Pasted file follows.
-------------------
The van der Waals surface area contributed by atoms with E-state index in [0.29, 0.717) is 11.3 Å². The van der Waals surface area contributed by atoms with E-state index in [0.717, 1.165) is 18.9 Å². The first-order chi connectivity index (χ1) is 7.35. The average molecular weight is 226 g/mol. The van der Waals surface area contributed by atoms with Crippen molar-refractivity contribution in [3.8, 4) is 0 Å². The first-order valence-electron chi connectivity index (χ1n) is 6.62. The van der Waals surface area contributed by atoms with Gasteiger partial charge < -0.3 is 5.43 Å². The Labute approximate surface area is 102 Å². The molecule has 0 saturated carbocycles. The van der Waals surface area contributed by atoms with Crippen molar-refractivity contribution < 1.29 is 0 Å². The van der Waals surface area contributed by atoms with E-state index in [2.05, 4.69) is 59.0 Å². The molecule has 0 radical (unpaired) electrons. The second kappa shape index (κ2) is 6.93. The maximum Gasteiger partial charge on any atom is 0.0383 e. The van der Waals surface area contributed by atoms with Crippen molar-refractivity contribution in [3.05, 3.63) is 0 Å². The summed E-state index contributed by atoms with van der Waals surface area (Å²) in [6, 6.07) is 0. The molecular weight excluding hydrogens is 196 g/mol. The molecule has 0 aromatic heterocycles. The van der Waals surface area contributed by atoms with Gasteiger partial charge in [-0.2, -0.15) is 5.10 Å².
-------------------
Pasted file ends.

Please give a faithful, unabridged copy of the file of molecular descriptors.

The van der Waals surface area contributed by atoms with E-state index in [0.29, 0.717) is 11.3 Å². The van der Waals surface area contributed by atoms with E-state index in [0.717, 1.165) is 18.9 Å². The first-order chi connectivity index (χ1) is 7.35. The average molecular weight is 226 g/mol. The van der Waals surface area contributed by atoms with Crippen molar-refractivity contribution in [3.8, 4) is 0 Å². The first-order valence-electron chi connectivity index (χ1n) is 6.62. The van der Waals surface area contributed by atoms with Gasteiger partial charge < -0.3 is 5.43 Å². The Labute approximate surface area is 102 Å². The molecule has 0 saturated carbocycles. The van der Waals surface area contributed by atoms with Crippen molar-refractivity contribution < 1.29 is 0 Å². The van der Waals surface area contributed by atoms with E-state index in [2.05, 4.69) is 59.0 Å². The molecule has 0 radical (unpaired) electrons. The second kappa shape index (κ2) is 6.93. The maximum Gasteiger partial charge on any atom is 0.0383 e. The van der Waals surface area contributed by atoms with Crippen molar-refractivity contribution in [3.05, 3.63) is 0 Å². The summed E-state index contributed by atoms with van der Waals surface area (Å²) in [6, 6.07) is 0. The molecular weight excluding hydrogens is 196 g/mol. The molecule has 0 aromatic heterocycles. The van der Waals surface area contributed by atoms with Gasteiger partial charge in [-0.2, -0.15) is 5.10 Å².